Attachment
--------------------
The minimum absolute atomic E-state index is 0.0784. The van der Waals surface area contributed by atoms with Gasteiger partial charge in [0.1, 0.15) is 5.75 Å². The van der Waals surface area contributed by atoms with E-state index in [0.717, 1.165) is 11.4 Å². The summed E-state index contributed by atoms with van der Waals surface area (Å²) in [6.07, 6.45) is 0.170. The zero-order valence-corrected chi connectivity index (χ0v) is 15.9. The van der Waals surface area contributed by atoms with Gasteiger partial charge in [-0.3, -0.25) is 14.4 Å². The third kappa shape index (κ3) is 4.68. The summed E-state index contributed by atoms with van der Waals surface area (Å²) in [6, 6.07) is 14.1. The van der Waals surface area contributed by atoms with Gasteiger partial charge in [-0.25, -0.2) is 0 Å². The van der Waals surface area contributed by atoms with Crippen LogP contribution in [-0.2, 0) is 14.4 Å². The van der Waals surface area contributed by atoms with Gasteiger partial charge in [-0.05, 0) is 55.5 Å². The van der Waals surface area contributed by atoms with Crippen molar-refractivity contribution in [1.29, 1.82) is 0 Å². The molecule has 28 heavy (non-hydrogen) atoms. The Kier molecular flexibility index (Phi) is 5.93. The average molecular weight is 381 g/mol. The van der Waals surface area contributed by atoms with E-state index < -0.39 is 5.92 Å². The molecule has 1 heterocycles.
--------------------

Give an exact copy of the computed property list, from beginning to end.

The minimum absolute atomic E-state index is 0.0784. The van der Waals surface area contributed by atoms with Gasteiger partial charge in [0.1, 0.15) is 5.75 Å². The van der Waals surface area contributed by atoms with E-state index in [0.717, 1.165) is 11.4 Å². The summed E-state index contributed by atoms with van der Waals surface area (Å²) in [6.07, 6.45) is 0.170. The zero-order valence-corrected chi connectivity index (χ0v) is 15.9. The van der Waals surface area contributed by atoms with Gasteiger partial charge in [-0.3, -0.25) is 14.4 Å². The third kappa shape index (κ3) is 4.68. The summed E-state index contributed by atoms with van der Waals surface area (Å²) in [6, 6.07) is 14.1. The van der Waals surface area contributed by atoms with Gasteiger partial charge in [-0.25, -0.2) is 0 Å². The van der Waals surface area contributed by atoms with Crippen LogP contribution in [-0.2, 0) is 14.4 Å². The van der Waals surface area contributed by atoms with Gasteiger partial charge in [-0.05, 0) is 55.5 Å². The van der Waals surface area contributed by atoms with Crippen molar-refractivity contribution in [1.29, 1.82) is 0 Å². The molecule has 28 heavy (non-hydrogen) atoms. The Kier molecular flexibility index (Phi) is 5.93. The average molecular weight is 381 g/mol. The van der Waals surface area contributed by atoms with E-state index < -0.39 is 5.92 Å². The molecule has 1 heterocycles.